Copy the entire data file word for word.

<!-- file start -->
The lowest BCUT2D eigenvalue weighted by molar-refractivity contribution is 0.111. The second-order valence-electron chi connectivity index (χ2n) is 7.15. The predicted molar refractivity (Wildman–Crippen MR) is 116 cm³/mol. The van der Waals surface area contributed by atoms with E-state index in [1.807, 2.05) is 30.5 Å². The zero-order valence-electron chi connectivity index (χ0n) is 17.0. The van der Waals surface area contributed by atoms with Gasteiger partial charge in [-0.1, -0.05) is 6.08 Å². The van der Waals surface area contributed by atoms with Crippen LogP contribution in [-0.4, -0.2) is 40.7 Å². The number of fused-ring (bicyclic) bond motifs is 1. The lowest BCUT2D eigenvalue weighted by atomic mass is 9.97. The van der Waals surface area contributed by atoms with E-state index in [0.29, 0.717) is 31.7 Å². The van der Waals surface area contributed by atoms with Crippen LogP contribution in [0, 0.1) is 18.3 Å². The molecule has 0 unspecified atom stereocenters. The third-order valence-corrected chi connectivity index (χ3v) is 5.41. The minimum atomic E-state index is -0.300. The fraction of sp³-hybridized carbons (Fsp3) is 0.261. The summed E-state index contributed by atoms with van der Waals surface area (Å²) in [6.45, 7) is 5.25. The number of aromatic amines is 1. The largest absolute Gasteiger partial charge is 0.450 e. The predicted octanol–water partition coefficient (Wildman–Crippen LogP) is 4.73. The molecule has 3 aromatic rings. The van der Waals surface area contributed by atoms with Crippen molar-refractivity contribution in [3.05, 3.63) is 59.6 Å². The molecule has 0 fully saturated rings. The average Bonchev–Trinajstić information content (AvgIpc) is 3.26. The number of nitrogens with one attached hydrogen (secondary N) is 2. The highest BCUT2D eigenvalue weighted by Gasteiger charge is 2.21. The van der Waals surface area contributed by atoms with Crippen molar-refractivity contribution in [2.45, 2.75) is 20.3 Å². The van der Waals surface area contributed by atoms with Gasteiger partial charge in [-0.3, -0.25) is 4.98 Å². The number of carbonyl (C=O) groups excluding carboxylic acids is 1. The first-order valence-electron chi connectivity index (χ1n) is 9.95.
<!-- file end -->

The lowest BCUT2D eigenvalue weighted by molar-refractivity contribution is 0.111. The second-order valence-electron chi connectivity index (χ2n) is 7.15. The predicted molar refractivity (Wildman–Crippen MR) is 116 cm³/mol. The van der Waals surface area contributed by atoms with E-state index in [1.807, 2.05) is 30.5 Å². The zero-order valence-electron chi connectivity index (χ0n) is 17.0. The van der Waals surface area contributed by atoms with Gasteiger partial charge in [-0.1, -0.05) is 6.08 Å². The van der Waals surface area contributed by atoms with Crippen LogP contribution in [-0.4, -0.2) is 40.7 Å². The number of fused-ring (bicyclic) bond motifs is 1. The lowest BCUT2D eigenvalue weighted by atomic mass is 9.97. The van der Waals surface area contributed by atoms with E-state index in [0.29, 0.717) is 31.7 Å². The van der Waals surface area contributed by atoms with Crippen LogP contribution in [0, 0.1) is 18.3 Å². The molecule has 0 unspecified atom stereocenters. The third-order valence-corrected chi connectivity index (χ3v) is 5.41. The minimum atomic E-state index is -0.300. The fraction of sp³-hybridized carbons (Fsp3) is 0.261. The summed E-state index contributed by atoms with van der Waals surface area (Å²) in [6.45, 7) is 5.25. The number of aromatic amines is 1. The largest absolute Gasteiger partial charge is 0.450 e. The predicted octanol–water partition coefficient (Wildman–Crippen LogP) is 4.73. The molecule has 3 aromatic rings. The van der Waals surface area contributed by atoms with Crippen molar-refractivity contribution in [3.05, 3.63) is 59.6 Å². The molecule has 0 fully saturated rings. The average Bonchev–Trinajstić information content (AvgIpc) is 3.26. The number of nitrogens with one attached hydrogen (secondary N) is 2. The highest BCUT2D eigenvalue weighted by Gasteiger charge is 2.21. The van der Waals surface area contributed by atoms with Crippen molar-refractivity contribution in [2.45, 2.75) is 20.3 Å². The van der Waals surface area contributed by atoms with Gasteiger partial charge in [-0.3, -0.25) is 4.98 Å². The number of carbonyl (C=O) groups excluding carboxylic acids is 1. The first-order valence-electron chi connectivity index (χ1n) is 9.95.